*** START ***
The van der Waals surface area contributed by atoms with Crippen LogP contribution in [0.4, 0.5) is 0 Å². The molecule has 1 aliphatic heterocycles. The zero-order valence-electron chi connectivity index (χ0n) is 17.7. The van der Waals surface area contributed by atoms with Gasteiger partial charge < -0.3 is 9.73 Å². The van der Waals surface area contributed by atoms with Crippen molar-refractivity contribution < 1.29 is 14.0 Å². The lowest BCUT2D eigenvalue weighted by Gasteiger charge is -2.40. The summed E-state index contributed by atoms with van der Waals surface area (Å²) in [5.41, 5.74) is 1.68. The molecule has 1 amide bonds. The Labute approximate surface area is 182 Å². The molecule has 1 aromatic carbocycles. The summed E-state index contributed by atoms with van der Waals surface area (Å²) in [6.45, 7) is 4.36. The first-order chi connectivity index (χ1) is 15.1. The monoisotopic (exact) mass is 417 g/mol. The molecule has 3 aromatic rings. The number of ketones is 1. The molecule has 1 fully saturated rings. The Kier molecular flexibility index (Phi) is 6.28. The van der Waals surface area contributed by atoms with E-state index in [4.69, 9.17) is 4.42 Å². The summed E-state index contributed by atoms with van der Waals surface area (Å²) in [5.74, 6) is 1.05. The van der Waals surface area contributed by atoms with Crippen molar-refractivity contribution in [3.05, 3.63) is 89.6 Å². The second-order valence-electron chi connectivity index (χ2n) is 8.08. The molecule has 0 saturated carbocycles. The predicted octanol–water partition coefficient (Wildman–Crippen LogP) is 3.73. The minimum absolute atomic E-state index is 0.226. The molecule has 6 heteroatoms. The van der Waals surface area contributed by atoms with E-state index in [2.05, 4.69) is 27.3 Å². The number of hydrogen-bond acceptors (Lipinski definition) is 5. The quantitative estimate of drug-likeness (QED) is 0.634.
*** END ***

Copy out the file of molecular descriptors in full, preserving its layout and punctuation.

The van der Waals surface area contributed by atoms with Crippen LogP contribution in [0.4, 0.5) is 0 Å². The molecule has 1 aliphatic heterocycles. The zero-order valence-electron chi connectivity index (χ0n) is 17.7. The van der Waals surface area contributed by atoms with Gasteiger partial charge < -0.3 is 9.73 Å². The van der Waals surface area contributed by atoms with Crippen molar-refractivity contribution < 1.29 is 14.0 Å². The lowest BCUT2D eigenvalue weighted by Gasteiger charge is -2.40. The summed E-state index contributed by atoms with van der Waals surface area (Å²) in [5.41, 5.74) is 1.68. The molecule has 1 amide bonds. The Labute approximate surface area is 182 Å². The molecule has 1 aromatic carbocycles. The summed E-state index contributed by atoms with van der Waals surface area (Å²) in [6.45, 7) is 4.36. The first-order chi connectivity index (χ1) is 15.1. The monoisotopic (exact) mass is 417 g/mol. The molecule has 3 aromatic rings. The number of ketones is 1. The molecule has 1 fully saturated rings. The Kier molecular flexibility index (Phi) is 6.28. The van der Waals surface area contributed by atoms with E-state index in [4.69, 9.17) is 4.42 Å². The summed E-state index contributed by atoms with van der Waals surface area (Å²) in [5.74, 6) is 1.05. The van der Waals surface area contributed by atoms with Crippen molar-refractivity contribution in [3.05, 3.63) is 89.6 Å². The second-order valence-electron chi connectivity index (χ2n) is 8.08. The molecule has 0 saturated carbocycles. The predicted octanol–water partition coefficient (Wildman–Crippen LogP) is 3.73. The minimum absolute atomic E-state index is 0.226. The molecule has 6 heteroatoms. The van der Waals surface area contributed by atoms with E-state index in [2.05, 4.69) is 27.3 Å². The number of hydrogen-bond acceptors (Lipinski definition) is 5. The quantitative estimate of drug-likeness (QED) is 0.634.